With an estimated death toll of over 1,000 people since Wednesday, the fever in Egypt appeared to break over the weekend. Then came reports, confirmed by the Egyptian government on Sunday, that at least 36 Islamists were killed while in military custody.
While confirming the killings of the detainees on Sunday, the Ministry of the Interior said the deaths were the consequence of an escape attempt by Islamist prisoners. But officials of the main Islamist movement, the Muslim Brotherhood, described the deaths as “assassinations,” and said that the victims, which it said numbered 52, had been shot and tear-gassed through the windows of a locked prison van.
If the battle for the narrative is any indication, the clashes between the Egyptian military and supporters of deposed President Mohamed Morsi are spiraling beyond the point where reconciliation seems possible (if it ever was). Making matters worse, earlier today, it was reported that 24 Egyptian policemen were killed in Sinai during an ambush near the borders between Egypt, Gaza, and Israel.
As the picture grows more grim, no one in the world seems to agree on what to do about it. The lack of uniformity among American lawmakers was evident on the Sunday morning talk shows, where representatives took three different postures: End American aid to Egypt, keep the aid, and modulate the aid.
The violent crackdown has left Mr. Obama in a no-win position: risk a partnership that has been the bedrock of Middle East peace for 35 years, or stand by while longtime allies try to hold on to power by mowing down opponents. From one side, the Israelis, Saudis and other Arab allies have lobbied him to go easy on the generals in the interest of thwarting what they see as the larger and more insidious Islamist threat. From the other, an unusual mix of conservatives and liberals has urged him to stand more forcefully against the sort of autocracy that has been a staple of Egyptian life for decades.
So far, President Obama has canceled joint military exercises with Egypt, postponed the delivery of F-16 fighter jets, and spoken out against the violence from his vacation pad in Martha’s Vineyard. Late last night, it was reported that preliminary steps are being taken to cut civilian aid to Egypt, which is like pulling a weed out of a redwood forest.
Military aid to Egypt dwarfs civilian aid: of the $1.55 billion in total assistance the White House has requested for 2014, $1.3 billion is military and $250 million is economic. The civilian aid goes to such things as training programs and projects run by the United States Agency for International Development.
Meanwhile, the representatives of the European Union said it would “urgently review” the body’s relationship with Egypt during an emergency session this week.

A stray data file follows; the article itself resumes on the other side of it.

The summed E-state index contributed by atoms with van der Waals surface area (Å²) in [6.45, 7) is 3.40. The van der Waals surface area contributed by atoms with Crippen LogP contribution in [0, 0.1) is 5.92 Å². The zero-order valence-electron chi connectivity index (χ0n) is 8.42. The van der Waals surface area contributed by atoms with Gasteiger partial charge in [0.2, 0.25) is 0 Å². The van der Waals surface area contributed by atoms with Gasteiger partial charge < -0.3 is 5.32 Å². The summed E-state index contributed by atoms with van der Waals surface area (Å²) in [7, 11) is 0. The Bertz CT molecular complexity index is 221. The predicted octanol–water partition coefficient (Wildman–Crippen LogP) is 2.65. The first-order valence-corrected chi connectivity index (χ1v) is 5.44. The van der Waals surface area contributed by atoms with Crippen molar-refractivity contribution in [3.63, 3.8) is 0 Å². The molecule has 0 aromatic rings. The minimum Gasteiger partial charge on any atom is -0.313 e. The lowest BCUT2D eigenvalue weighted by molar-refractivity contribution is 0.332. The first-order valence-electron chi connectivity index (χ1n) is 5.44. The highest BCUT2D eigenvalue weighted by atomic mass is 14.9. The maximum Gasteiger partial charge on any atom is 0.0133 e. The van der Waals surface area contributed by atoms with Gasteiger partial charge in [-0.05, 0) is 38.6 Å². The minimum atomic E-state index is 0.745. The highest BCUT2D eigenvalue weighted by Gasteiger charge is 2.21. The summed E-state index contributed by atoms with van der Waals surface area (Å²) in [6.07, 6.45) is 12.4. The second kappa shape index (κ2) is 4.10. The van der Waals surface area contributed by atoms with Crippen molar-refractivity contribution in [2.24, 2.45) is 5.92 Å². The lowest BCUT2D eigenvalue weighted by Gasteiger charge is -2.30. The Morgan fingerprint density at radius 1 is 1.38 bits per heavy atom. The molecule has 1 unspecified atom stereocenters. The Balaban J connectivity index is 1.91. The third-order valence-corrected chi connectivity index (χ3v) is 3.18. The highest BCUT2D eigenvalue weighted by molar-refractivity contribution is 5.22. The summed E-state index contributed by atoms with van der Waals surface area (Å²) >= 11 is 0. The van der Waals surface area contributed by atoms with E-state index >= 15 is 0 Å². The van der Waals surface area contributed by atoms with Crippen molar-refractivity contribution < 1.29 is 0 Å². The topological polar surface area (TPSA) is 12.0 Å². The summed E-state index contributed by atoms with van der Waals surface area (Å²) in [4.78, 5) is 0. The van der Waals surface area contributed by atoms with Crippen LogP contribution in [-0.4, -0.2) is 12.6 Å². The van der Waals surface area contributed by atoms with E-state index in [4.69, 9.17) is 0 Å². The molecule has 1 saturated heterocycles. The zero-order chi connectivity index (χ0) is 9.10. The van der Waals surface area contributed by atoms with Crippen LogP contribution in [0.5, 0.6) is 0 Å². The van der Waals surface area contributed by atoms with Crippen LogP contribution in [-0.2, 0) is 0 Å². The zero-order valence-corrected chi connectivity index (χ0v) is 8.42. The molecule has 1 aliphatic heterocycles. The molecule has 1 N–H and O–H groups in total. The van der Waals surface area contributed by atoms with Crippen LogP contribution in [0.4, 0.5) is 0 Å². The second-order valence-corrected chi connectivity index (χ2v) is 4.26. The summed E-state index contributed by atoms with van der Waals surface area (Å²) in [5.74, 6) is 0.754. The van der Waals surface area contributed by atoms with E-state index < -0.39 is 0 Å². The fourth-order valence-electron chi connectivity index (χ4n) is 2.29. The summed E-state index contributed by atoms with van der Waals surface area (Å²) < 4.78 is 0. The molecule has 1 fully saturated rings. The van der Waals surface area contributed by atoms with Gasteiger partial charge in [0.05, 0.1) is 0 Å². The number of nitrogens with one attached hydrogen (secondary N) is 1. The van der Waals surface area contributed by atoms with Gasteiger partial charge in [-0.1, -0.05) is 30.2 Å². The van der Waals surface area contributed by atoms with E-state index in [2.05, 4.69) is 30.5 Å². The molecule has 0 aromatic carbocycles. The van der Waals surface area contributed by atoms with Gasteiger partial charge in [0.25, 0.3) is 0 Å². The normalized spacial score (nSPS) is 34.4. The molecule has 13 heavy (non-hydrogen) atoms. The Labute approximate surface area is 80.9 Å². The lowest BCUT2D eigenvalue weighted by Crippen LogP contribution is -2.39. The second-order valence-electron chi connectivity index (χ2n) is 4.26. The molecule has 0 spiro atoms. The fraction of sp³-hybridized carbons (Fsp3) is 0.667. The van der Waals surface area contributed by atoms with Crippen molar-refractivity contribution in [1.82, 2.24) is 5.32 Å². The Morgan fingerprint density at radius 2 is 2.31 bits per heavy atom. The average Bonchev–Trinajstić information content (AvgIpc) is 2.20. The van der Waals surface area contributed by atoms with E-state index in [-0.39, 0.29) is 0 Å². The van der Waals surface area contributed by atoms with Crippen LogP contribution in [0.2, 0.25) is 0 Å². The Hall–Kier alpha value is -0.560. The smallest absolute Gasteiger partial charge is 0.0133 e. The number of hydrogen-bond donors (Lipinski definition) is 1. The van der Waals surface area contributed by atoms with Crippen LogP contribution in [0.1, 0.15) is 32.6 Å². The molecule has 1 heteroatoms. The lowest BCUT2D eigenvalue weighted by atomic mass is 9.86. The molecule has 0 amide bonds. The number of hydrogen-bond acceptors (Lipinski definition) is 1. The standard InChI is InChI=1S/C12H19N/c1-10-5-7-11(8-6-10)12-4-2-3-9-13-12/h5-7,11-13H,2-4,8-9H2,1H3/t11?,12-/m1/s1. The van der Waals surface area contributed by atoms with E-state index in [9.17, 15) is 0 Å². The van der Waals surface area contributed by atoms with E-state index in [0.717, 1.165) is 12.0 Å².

In a rare joint foreign policy statement, the presidents of the European Commission and the European Council said it’s the responsibility of the army and the interim government to end the violence.
Calls for democracy and fundamental rights “cannot be disregarded, much less be washed away in blood,” and “the violence and the killings of these last days cannot be justified nor condoned,” Jose Manuel Barroso, of the commission, and Herman Van Rompuy, of the council, said.
There are no shortage of pundits and experts calling for both the disruption and continuation of American aid to Egypt. One of the more nuanced arguments–despite this scorcher of a headline: Speak Softly and Carry No Stick–is made by James Traub, who suggests that while the decision to pull aid may not make a material impact (the Saudis and others will happily pony up to match the deficit), it’s an imperative as a matter of optics (to borrow a tired phrase) and a matter of self-esteem (to borrow another).
Statesmen, of course, must make painful choices that look ugly from the outside. The United States does not criticize Saudi Arabia’s appallingly repressive regime for the same reason it used to pull its punches on Mubarak’s Egypt: It wouldn’t help, and there are other fish to fry. But Saudi oppression is a steady state, and Egypt has just engaged in an orgy of brutality that has riveted the world’s attention. The United States cannot look away and pivot to Asia on this one. On the other side of the balance, if the U.S. were to withdraw its support, Egypt would still be very unlikely to change its pro-Western regional posture — which is a matter of national self-interest. Thus if there is little to be gained by the moral gesture, neither is there much to be lost by it. Even a cool-headed calculating consequentialist might then pull the plug.
Very surreal. Meanwhile, Reuters reports this morning that former president Hosni Mubarak, who was overthrown in 2011, will be released from prison, possibly in the next week. Mubarak was sentenced to life in prison last year for his role in the deaths of protestors during the Arab Spring. We’ll update you as we learn more.
Adam Chandler was previously a staff writer at Tablet. His work has appeared in the New York Times, the Wall Street Journal, the Atlantic, Slate, Esquire, New York, and elsewhere. He tweets @allmychandler.